Falling in line with a majority of other states, the Virginia Court of Appeals recently upheld the constitutional validity of the statute criminalizing an unreasonable refusal to submit to a blood or breath test when charged with DWI. The case of Rowley v. Commonwealth presented a challenge to Virginia Code Section 18.2-268.3 alleging that it violated the protections afforded by the Fourth and Fifth Amendments to the US Constitution.
Section 18.2-268.3, which is a provision of the Virginia implied consent law, requires an individual arrested on suspicion of DWI to provide a sample of his breath or blood for a determination of his blood alcohol content. This requirement is imposed by one's operation of a motor vehicle on the highways of the state of Virginia. By using the roads of Virginia, you are impliedly consenting to the taking of this sample by the police. A refusal to submit to the test, whether expressly or by actions that prevent the test from being administered, will result in a charge of unreasonably refusing to submit to the test. A first offense carries with it a 12 month license suspension for which a restricted license is not available. Upon conviction of a second offense, the court may impose jail time.
In the Rowley case, the defendant argues on appeal that the refusal statute violated his fifth amendment right against self-incrimination. His argument more or less contended that the state could not compel him to produce evidence against himself by requiring his submission to a blood or breath test. The Court of Appeals, however, found that one's right against self-incrimination is limited only to testimonial communications, meaning evidence that would be given verbally. A blood or breath test, according to the court, is non-testimonial in nature, just as fingerprints, voice recordings, and suspect lineups are non-testimonial. Moreover, the court refused to find that compelled submission to a breath test was transformed into testimonial evidence merely because criminal prosecution was the outcome for failing to comply.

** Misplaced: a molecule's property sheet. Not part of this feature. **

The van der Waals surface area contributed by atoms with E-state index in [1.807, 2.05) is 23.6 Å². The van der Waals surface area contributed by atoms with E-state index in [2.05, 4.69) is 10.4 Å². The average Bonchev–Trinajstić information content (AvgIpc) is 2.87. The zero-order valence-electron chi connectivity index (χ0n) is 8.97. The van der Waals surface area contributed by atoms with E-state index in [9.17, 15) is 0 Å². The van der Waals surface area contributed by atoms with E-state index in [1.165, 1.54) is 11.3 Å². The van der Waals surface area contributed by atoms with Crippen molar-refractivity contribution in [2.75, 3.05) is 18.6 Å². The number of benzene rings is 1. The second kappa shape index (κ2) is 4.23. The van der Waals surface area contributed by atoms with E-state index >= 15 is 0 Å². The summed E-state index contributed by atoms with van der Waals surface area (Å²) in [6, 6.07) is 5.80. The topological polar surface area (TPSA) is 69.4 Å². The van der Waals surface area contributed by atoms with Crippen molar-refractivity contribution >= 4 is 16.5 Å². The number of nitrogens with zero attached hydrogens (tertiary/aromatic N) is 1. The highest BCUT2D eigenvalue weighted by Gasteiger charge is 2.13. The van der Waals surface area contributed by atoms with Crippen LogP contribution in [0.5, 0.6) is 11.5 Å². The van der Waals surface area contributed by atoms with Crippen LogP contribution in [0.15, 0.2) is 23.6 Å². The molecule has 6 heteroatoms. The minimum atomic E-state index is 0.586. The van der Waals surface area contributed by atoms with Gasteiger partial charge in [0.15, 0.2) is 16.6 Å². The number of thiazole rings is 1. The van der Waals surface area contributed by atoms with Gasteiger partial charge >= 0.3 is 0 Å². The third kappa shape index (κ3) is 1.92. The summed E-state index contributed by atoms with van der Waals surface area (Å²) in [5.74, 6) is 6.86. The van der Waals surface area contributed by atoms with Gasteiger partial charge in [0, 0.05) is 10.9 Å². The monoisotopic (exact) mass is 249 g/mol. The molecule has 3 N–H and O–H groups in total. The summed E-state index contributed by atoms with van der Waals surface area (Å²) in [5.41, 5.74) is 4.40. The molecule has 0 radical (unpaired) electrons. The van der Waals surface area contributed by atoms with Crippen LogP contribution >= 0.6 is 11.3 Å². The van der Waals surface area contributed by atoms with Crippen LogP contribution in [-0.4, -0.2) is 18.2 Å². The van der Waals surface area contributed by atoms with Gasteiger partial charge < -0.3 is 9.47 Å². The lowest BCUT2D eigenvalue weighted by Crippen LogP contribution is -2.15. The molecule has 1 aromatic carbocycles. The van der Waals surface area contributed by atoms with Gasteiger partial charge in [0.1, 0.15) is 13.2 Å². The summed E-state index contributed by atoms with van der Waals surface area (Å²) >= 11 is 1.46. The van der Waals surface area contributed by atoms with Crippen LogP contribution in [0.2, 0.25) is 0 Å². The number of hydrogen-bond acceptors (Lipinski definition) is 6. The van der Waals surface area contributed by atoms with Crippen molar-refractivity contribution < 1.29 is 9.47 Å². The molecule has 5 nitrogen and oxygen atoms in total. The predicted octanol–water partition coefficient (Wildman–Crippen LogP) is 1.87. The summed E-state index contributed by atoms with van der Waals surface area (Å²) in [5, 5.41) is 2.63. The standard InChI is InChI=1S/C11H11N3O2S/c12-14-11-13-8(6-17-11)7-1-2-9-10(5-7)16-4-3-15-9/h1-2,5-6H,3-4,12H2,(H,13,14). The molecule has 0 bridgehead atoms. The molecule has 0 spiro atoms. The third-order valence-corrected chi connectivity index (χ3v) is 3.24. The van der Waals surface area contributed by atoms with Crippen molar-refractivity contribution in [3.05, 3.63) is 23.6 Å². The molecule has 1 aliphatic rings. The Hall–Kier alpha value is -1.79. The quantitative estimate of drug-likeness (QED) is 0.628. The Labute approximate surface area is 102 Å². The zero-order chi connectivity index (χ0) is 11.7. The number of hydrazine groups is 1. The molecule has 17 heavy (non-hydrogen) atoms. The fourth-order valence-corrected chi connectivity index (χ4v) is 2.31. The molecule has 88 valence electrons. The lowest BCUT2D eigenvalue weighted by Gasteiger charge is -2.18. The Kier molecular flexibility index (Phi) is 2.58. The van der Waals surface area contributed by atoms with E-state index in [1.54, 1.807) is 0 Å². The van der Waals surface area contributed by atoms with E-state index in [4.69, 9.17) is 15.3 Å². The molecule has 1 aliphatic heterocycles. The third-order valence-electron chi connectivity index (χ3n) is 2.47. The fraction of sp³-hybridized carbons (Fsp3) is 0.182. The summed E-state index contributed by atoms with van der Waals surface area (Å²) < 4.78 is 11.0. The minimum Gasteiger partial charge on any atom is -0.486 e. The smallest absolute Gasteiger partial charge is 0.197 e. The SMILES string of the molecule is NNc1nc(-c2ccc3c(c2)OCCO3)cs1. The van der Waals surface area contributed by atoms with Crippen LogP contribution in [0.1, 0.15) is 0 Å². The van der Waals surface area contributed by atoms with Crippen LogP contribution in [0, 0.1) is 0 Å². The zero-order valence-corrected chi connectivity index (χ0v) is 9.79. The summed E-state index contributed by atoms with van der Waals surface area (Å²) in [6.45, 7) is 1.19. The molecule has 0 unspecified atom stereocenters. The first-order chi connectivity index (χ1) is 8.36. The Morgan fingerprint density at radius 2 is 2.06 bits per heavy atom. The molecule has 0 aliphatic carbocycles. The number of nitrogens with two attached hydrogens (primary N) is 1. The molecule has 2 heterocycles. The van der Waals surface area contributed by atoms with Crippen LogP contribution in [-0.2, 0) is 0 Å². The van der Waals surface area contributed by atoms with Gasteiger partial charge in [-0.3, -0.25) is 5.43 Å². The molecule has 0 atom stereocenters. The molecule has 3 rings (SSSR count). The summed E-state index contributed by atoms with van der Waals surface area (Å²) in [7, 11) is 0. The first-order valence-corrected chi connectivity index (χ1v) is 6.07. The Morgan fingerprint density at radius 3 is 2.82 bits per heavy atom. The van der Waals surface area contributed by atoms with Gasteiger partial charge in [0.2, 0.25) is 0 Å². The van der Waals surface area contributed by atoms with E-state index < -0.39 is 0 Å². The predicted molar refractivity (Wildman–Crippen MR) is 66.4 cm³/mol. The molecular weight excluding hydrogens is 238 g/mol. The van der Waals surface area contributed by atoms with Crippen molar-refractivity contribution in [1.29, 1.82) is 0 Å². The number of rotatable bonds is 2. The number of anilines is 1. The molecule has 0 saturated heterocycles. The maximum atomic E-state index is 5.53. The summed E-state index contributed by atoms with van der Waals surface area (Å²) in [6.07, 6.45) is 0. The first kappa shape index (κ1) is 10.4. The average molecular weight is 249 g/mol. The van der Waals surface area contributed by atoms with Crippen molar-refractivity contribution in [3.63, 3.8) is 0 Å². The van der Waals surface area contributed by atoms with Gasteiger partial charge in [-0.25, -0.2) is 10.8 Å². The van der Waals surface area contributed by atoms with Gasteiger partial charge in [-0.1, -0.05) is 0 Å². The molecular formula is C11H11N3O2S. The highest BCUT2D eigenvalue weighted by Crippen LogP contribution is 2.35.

The court in Rowley also determined that the refusal statute did not violate an individual's right against unreasonable searches and seizures under the Fourth Amendment of the US Constitution. The police typically may not search an individual without a warrant or probable cause, or else the fruits of the search will be deemed inadmissibile as evidence since they resulted from an unreasonable search. However, a person's consent to a search will obviate the need for a warrant or probable cause, thus allowing the police to conduct a legally effective search. Because, as stated above, one's use of the roads of Virginia results in an implied consent to the blood or breath test, the court found that the statute compelling such test does not violate the Fourth Amendment.
While the majority of courts have upheld the constitutionality of so-called DUI refusal statutes, this is a perfect example of how DUI prosecution defies legal logic. To compare the taking of one's blood or breath to fingerprinting or voiceprinting is comparing apples to oranges. The former is an intrusion into one's body, while the other is not. One's blood alcohol content is not a physical characteristic that is being displayed in plain view for all to see. Certainly a person's gait, balance, speech pattern, and other external physical indicators of intoxication are nontestimonial evidence that can be admitted against a defendant. However, to compel an intrusion into a person's body to acquire scientific evidence of intoxication for the purpose of prosecuting that person, all under the threat of separate prosecution for a failure to comply, falls well within the protections afforded by the Fifth Amendment. If it walks like a duck, and quacks like a duck.....I guess we must conduct a blood or breath test to make sure it is a duck.